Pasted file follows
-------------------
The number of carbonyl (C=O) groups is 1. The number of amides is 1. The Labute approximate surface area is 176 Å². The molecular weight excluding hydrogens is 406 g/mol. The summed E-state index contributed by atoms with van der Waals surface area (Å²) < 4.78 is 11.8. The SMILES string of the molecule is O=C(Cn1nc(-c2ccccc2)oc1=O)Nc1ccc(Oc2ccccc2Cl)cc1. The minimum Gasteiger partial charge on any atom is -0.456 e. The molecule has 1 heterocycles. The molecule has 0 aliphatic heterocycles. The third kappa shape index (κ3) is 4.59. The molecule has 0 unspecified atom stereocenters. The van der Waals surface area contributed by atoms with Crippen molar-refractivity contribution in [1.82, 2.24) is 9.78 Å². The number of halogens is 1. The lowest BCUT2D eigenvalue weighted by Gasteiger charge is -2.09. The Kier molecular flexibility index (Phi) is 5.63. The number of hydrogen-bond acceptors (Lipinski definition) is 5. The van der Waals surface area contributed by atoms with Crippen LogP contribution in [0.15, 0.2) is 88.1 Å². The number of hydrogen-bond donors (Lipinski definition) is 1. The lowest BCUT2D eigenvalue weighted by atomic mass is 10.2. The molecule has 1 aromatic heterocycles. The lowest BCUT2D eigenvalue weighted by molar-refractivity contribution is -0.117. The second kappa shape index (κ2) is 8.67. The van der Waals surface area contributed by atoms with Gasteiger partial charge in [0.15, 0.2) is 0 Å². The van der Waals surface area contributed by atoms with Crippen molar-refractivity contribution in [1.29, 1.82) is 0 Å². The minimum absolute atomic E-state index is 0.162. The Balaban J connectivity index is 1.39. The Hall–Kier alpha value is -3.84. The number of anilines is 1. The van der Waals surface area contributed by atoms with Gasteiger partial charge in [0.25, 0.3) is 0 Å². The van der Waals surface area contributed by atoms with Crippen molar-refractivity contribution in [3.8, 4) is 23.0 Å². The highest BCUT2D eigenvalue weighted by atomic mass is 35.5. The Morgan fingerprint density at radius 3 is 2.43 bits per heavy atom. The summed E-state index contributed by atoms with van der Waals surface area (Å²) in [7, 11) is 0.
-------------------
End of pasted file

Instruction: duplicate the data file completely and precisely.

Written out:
The number of carbonyl (C=O) groups is 1. The number of amides is 1. The Labute approximate surface area is 176 Å². The molecular weight excluding hydrogens is 406 g/mol. The summed E-state index contributed by atoms with van der Waals surface area (Å²) < 4.78 is 11.8. The SMILES string of the molecule is O=C(Cn1nc(-c2ccccc2)oc1=O)Nc1ccc(Oc2ccccc2Cl)cc1. The minimum Gasteiger partial charge on any atom is -0.456 e. The molecule has 1 heterocycles. The molecule has 0 aliphatic heterocycles. The third kappa shape index (κ3) is 4.59. The molecule has 0 unspecified atom stereocenters. The van der Waals surface area contributed by atoms with Crippen molar-refractivity contribution in [1.82, 2.24) is 9.78 Å². The number of halogens is 1. The lowest BCUT2D eigenvalue weighted by Gasteiger charge is -2.09. The Kier molecular flexibility index (Phi) is 5.63. The number of hydrogen-bond acceptors (Lipinski definition) is 5. The van der Waals surface area contributed by atoms with Crippen LogP contribution in [0.15, 0.2) is 88.1 Å². The number of hydrogen-bond donors (Lipinski definition) is 1. The lowest BCUT2D eigenvalue weighted by atomic mass is 10.2. The molecule has 1 aromatic heterocycles. The lowest BCUT2D eigenvalue weighted by molar-refractivity contribution is -0.117. The second kappa shape index (κ2) is 8.67. The van der Waals surface area contributed by atoms with Gasteiger partial charge in [0.15, 0.2) is 0 Å². The van der Waals surface area contributed by atoms with Crippen molar-refractivity contribution in [1.29, 1.82) is 0 Å². The minimum absolute atomic E-state index is 0.162. The Balaban J connectivity index is 1.39. The Hall–Kier alpha value is -3.84. The number of anilines is 1. The van der Waals surface area contributed by atoms with Gasteiger partial charge in [0.25, 0.3) is 0 Å². The van der Waals surface area contributed by atoms with Crippen molar-refractivity contribution in [3.8, 4) is 23.0 Å². The highest BCUT2D eigenvalue weighted by atomic mass is 35.5. The Morgan fingerprint density at radius 3 is 2.43 bits per heavy atom. The summed E-state index contributed by atoms with van der Waals surface area (Å²) in [7, 11) is 0.